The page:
The *disjoint union* is a coproduct in Set, the category of sets.

In a general category coproducts need not have the expected disjointness property of those in Set. If they do they are called *disjoint coproducts*.

Given any family $(A_i)_{i:I}$ of sets, the (external) **disjoint union** $\biguplus_i A_i$ (also written $\sum_i A_i$, $\coprod_i A_i$, etc) of the family is the set of all (ordered) pairs $(i,a)$ with $i$ in the index set $I$ and $a$ in $A_i$.

As stated, the type of the second element of such a pair depends on the first element, which is natural in dependent type theory (see at *dependent sum type*) and no problem for material set theory, but it may be ill formed in a structural set theory or in some forms of type theory, especially those based on the internal language of topos theory. Alternatively, one may define $\biguplus_i A_i$ to be the set of those elements $x$ of the cartesian product $\prod_i \mathcal{P}A_i$ of the power sets such that there is exactly one index $j$ such that $x_j$ is inhabited and that $x_j$ is a singleton. If you're trying to be predicative too, then you may need to simply adopt the existence of disjoint unions as an axiom (the **axiom of disjoint unions**) in your foundations, stating the following facts about it.

There is a natural injection $A_j \to \biguplus_i A_i$ (mapping $a$ to $(j,a)$, or mapping $a$ to $(i \mapsto \{a \;|\; i = j\})$) for each index $j$. Conversely, for each element $x$ of $\biguplus_i A_i$, there is a unique index $j$ and such that $x$ is in the image of the injection from $A_j$. It is common to treat $A_j$ as a subset of $\biguplus_i A_i$; so if no confusion can result (in particular, when the notation for an element of $A_j$ always makes the ambient set clear), one often suppresses the index in the notation for an element of the disjoint union.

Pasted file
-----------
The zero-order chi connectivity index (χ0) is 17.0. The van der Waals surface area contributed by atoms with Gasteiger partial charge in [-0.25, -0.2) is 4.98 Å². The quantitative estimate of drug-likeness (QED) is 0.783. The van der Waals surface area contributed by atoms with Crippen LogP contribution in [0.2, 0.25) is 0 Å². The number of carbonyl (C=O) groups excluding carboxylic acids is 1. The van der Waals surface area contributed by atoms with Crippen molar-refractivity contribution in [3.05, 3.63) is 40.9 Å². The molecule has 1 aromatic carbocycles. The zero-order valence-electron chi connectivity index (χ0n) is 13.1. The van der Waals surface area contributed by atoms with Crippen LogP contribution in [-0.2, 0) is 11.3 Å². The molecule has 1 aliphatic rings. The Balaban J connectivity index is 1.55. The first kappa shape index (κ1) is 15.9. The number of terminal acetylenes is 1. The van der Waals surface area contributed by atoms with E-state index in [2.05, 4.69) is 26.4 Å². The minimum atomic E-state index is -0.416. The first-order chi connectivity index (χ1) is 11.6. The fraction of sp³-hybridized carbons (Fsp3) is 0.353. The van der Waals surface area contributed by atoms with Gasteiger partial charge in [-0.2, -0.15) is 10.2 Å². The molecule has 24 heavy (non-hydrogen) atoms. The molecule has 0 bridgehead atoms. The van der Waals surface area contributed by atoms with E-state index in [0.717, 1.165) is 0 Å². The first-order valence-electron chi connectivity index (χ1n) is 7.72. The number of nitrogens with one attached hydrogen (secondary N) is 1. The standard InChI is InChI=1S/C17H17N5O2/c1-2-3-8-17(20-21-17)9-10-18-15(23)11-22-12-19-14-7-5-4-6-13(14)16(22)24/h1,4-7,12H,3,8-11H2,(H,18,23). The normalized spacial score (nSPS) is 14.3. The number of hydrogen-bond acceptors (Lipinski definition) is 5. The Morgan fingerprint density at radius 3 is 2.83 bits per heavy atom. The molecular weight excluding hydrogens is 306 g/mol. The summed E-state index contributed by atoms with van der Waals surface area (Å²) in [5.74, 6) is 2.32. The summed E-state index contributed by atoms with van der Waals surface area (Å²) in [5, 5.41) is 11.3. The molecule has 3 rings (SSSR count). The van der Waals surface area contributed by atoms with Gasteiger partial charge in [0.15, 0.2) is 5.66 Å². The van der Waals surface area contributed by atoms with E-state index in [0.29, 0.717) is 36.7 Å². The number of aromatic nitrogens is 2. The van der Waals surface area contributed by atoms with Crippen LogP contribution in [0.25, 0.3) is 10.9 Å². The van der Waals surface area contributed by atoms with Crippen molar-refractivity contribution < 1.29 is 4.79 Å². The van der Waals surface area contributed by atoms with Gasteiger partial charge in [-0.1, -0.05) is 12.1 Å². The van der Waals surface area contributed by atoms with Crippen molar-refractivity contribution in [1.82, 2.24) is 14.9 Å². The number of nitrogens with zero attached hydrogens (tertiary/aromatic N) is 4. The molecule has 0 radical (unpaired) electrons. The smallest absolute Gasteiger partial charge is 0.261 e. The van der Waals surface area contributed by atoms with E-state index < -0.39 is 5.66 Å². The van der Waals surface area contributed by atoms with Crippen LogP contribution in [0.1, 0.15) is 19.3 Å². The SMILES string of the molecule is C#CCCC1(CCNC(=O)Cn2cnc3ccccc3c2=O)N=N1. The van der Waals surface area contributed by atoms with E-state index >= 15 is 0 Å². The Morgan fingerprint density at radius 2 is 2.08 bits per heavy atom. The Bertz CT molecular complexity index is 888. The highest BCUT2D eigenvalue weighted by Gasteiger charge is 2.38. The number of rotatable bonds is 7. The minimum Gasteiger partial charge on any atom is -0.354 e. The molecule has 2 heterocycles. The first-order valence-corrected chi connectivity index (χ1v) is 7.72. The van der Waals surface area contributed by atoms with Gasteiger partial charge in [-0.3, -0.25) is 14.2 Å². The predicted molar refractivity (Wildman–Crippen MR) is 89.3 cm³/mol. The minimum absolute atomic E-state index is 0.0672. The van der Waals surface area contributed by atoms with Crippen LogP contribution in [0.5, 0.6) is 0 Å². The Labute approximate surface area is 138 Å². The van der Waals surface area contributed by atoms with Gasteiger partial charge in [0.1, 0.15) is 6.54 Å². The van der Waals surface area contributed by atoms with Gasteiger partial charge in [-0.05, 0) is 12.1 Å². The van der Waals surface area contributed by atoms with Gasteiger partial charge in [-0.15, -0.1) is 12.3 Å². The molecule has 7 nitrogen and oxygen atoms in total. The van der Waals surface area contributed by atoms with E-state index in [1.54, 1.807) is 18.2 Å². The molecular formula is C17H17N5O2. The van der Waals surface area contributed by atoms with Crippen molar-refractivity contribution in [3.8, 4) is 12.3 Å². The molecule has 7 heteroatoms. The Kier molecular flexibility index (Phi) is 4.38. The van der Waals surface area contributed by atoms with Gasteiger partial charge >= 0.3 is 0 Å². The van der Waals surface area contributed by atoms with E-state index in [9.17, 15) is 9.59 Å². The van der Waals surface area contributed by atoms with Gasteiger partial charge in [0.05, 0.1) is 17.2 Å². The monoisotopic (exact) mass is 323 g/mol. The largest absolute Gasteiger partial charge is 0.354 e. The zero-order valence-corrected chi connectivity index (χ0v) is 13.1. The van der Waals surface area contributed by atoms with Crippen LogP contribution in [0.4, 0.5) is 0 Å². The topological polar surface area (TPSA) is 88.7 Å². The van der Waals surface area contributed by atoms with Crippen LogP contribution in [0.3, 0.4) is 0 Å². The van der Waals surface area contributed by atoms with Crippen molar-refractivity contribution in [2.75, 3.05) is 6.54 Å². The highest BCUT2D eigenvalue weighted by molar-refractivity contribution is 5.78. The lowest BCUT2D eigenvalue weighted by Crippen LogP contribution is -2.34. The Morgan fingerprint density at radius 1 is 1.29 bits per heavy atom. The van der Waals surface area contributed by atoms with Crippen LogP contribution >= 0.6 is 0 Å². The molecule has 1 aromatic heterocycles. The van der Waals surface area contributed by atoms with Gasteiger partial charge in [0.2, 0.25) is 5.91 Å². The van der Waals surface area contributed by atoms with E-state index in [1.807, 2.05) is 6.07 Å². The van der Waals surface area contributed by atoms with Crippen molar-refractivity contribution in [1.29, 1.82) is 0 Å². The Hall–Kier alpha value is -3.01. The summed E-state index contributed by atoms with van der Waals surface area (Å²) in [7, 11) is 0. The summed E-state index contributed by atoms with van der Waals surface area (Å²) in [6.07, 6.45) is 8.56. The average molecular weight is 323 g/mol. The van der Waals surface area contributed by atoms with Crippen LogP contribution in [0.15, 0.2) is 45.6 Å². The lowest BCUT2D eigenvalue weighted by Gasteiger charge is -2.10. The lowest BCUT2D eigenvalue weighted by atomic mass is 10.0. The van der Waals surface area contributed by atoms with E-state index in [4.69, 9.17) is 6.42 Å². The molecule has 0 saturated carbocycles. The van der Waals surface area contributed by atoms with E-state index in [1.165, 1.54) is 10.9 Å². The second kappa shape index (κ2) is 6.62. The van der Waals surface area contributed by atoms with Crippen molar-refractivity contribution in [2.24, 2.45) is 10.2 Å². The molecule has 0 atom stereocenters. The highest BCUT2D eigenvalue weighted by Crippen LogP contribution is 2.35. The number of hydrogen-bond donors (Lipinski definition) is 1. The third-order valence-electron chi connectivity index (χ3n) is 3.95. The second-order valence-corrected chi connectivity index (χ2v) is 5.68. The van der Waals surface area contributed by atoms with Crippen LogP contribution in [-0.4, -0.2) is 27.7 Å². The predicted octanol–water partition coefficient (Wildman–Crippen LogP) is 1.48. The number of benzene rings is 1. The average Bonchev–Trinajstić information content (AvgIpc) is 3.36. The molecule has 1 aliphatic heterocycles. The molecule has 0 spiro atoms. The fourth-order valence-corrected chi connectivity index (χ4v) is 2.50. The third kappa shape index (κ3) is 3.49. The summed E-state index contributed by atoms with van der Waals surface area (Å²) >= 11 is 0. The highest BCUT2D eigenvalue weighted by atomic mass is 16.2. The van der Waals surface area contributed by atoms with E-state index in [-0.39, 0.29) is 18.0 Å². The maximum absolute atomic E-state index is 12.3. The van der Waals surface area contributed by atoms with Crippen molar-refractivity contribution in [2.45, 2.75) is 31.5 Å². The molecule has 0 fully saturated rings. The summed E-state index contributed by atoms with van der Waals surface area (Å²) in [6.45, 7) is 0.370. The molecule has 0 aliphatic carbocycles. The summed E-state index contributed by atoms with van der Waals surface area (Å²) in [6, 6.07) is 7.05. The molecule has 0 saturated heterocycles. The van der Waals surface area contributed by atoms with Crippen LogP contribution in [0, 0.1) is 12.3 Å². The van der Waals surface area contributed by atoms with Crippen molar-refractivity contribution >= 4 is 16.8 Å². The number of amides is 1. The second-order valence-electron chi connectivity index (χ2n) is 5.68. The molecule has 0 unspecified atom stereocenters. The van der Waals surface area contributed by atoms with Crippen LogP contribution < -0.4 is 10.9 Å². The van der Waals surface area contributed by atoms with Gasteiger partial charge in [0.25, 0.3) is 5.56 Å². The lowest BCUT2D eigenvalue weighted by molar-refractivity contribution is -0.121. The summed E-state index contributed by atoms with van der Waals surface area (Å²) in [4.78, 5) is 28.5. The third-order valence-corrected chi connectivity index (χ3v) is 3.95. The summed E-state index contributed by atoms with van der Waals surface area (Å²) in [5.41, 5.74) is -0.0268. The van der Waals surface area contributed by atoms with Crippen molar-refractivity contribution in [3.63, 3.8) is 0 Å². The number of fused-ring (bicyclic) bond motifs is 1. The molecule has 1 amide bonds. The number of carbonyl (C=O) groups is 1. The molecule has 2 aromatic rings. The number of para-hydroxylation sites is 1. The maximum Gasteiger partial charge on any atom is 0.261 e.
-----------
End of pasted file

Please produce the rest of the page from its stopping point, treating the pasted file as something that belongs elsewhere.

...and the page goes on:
Given sets $A$ and $B$, the disjoint union of the binary family $(A,B)$ is written $A \uplus B$ (also $A + B$, $A \amalg B$, etc); its elements may be written (if care is needed) as $(0,a)$ and $(1,b)$, $(1,a)$ and $(2,b)$, $\iota{a}$ and $\kappa{b}$, and in many other styles.

Given sets $A_1$ through $A_n$, the disjoint union of the $n$-ary family $(A_1,\ldots,A_n)$ is written $\biguplus_{i=1}^n A_i$ (or similarly); its elements may be written (if care is needed) as $(i,a)$ for $1 \leq i \leq n$ and $a \in A_i$.

Given sets $A_1$, $A_2$, etc, the disjoint union of the countably infinitary family $(A_1,A_2,\ldots)$ is written $\biguplus_{i=1}^\infty A_i$ (or similarly); its elements may be written (if care is needed) as $(i,a)$ for $i$ a natural number and $a \in A_i$.

Given a set $A$, the disjoint union of the unary family $(A)$ may be identified with $A$ itself; that is, we identify $(i,a)$ for the unique index $i$ with $a$.

The disjoint union of the empty family $()$ is empty; it has no elements.

(This is internal in the sense of ‘internal direct sum’, not internalization. For that, just see coproduct.)

If a family $(A_i)_{i: I}$ of subsets of a given set $X$ are all pairwise disjoint (that is, $A_i \cap A_j$ has an element only if $i = j$, for any indices $i$ and $j$), then the union $\bigcup_i A_i$ is naturally bijective with the (external) disjoint union defined above. Conversely, given an external disjoint union $\biguplus_i A_i$, each $A_j$ may be identified with a subset of $\biguplus_i A_i$ (as explained above); these subsets are all pairwise disjoint, and their union is the entire disjoint union.

Accordingly, a union of pairwise disjoint subsets may be called an **internal disjoint union**. (Compare the internal vs external notions of direct sum.)

category: foundational axiom

Last revised on May 18, 2017 at 18:13:27. See the history of this page for a list of all contributions to it.